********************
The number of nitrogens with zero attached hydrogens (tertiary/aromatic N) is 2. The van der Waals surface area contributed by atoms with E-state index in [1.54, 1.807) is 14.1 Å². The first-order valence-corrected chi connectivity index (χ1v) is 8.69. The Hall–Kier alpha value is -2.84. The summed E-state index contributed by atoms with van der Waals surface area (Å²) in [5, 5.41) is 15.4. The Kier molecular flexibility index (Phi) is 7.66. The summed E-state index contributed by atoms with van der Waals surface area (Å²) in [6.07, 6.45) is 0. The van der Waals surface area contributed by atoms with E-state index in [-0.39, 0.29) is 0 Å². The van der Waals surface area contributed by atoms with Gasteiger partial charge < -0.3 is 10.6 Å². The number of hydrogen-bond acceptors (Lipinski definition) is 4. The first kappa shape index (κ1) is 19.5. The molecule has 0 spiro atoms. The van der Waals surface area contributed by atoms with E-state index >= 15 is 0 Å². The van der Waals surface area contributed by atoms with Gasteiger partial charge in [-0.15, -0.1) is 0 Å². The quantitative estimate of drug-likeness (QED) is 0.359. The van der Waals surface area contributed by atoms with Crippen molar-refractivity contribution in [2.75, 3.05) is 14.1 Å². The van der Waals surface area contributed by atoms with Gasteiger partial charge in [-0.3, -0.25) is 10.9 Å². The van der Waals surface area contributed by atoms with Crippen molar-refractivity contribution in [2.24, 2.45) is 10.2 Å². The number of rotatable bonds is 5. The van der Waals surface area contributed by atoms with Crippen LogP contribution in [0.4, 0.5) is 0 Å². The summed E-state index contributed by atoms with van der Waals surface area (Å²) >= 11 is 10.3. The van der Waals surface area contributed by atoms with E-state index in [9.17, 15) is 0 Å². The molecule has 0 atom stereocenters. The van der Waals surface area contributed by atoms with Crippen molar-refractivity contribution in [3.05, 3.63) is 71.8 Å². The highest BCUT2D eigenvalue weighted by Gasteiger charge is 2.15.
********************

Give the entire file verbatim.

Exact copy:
The number of nitrogens with zero attached hydrogens (tertiary/aromatic N) is 2. The van der Waals surface area contributed by atoms with E-state index in [1.54, 1.807) is 14.1 Å². The first-order valence-corrected chi connectivity index (χ1v) is 8.69. The Hall–Kier alpha value is -2.84. The summed E-state index contributed by atoms with van der Waals surface area (Å²) in [5, 5.41) is 15.4. The Kier molecular flexibility index (Phi) is 7.66. The summed E-state index contributed by atoms with van der Waals surface area (Å²) in [6.07, 6.45) is 0. The van der Waals surface area contributed by atoms with E-state index in [-0.39, 0.29) is 0 Å². The van der Waals surface area contributed by atoms with Gasteiger partial charge < -0.3 is 10.6 Å². The number of hydrogen-bond acceptors (Lipinski definition) is 4. The first kappa shape index (κ1) is 19.5. The molecule has 0 spiro atoms. The van der Waals surface area contributed by atoms with E-state index >= 15 is 0 Å². The van der Waals surface area contributed by atoms with Gasteiger partial charge in [-0.15, -0.1) is 0 Å². The quantitative estimate of drug-likeness (QED) is 0.359. The van der Waals surface area contributed by atoms with Crippen molar-refractivity contribution in [2.75, 3.05) is 14.1 Å². The van der Waals surface area contributed by atoms with Gasteiger partial charge in [-0.3, -0.25) is 10.9 Å². The van der Waals surface area contributed by atoms with Crippen molar-refractivity contribution in [2.24, 2.45) is 10.2 Å². The number of rotatable bonds is 5. The van der Waals surface area contributed by atoms with Crippen LogP contribution in [0.4, 0.5) is 0 Å². The summed E-state index contributed by atoms with van der Waals surface area (Å²) >= 11 is 10.3. The van der Waals surface area contributed by atoms with E-state index in [9.17, 15) is 0 Å². The molecule has 0 atom stereocenters. The van der Waals surface area contributed by atoms with Crippen molar-refractivity contribution in [3.05, 3.63) is 71.8 Å². The highest BCUT2D eigenvalue weighted by Gasteiger charge is 2.15.